11 Essential Things Angel Investors Look For in a Startup

9th March 2023

If you want an angel investor to invest in your business, you need to present more than a great product and a strong handshake. This article will help you prepare your business for angel investment. Importantly, it will explain exactly what angel investors want to know and demonstrate how you can do that:

  1. Ideas and people
  2. Founder/management team
  3. Products and services
  4. Revenue and profitability
  5. Financial literacy
  6. Momentum
  7. Marketing plan
  8. A business structured for investment
  9. Active involvement
  10. An exitable company
  11. A great pitch

Here, we explain 11 things angel investors look for in a startup.

1. The bottom line: ideas and people

Team Meeting _ Angel Investor _ Robot Mascot

At the most fundamental level, angel investors are looking for two things:

First, angel investors are looking for a brilliant idea in a credible market that’s highly scalable. They want your product to have good market potential for creating an impact on the world as well as the potential for success in a very exciting and dynamic market.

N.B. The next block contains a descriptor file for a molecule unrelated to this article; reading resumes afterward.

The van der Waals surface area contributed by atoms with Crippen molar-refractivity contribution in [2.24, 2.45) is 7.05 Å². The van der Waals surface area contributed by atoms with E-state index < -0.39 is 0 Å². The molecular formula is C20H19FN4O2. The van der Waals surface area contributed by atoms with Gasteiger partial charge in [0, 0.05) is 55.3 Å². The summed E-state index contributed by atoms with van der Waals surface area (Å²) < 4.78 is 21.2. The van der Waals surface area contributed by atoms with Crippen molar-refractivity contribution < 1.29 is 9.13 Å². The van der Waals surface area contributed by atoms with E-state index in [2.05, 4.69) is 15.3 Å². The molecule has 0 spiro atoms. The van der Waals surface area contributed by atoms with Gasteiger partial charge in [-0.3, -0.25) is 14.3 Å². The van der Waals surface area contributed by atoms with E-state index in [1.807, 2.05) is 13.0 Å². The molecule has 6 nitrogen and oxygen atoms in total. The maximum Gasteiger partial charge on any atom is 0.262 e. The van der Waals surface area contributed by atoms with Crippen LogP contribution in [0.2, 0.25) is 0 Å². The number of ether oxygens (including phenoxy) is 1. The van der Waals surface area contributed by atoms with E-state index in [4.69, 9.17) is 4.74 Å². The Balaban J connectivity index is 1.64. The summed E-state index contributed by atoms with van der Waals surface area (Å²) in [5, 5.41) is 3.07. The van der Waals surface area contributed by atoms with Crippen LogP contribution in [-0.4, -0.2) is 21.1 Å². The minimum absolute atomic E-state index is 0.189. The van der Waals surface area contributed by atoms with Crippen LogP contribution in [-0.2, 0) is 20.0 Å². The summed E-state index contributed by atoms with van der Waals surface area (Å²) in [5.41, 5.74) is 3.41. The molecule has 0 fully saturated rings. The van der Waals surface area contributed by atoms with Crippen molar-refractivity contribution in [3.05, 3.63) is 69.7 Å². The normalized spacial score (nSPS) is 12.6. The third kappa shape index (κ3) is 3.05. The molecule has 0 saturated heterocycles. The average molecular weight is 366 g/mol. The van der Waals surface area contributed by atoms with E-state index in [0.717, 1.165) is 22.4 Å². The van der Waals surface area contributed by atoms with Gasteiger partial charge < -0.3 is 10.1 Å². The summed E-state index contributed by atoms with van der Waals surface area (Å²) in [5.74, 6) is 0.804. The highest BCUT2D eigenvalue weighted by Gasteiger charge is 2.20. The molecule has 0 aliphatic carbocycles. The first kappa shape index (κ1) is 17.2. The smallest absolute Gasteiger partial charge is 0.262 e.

Second, they’re looking for credible, enthusiastic and exciting founders. They’re looking for a great idea, but it has to be backed up by a great founder. They know that anyone can have a great idea but only a great founder will be capable of implementing those ideas and turning them into viable, scalable and profitable businesses.

READ: What’s more important: the idea or the team?

2. A great founder, a great management team

Our best-selling book is called Investable Entrepreneur and not Investable Idea or Investable Business Concept because so much of it comes down to the founder or entrepreneur behind the business.

There are two ways of looking at this.

First, angel investors are looking for a founder with positive energy – excited about ideas and possibilities and opportunities.

In addition to this, investors are looking for founders who understand financial risk and reward, and how to manage that. They’re looking for founders who understand how to build valuable underlying assets in their business, and who have a clear implementation strategy, not just for the short term, but for the long term. For example: how we’re going to scale up and make the business a success.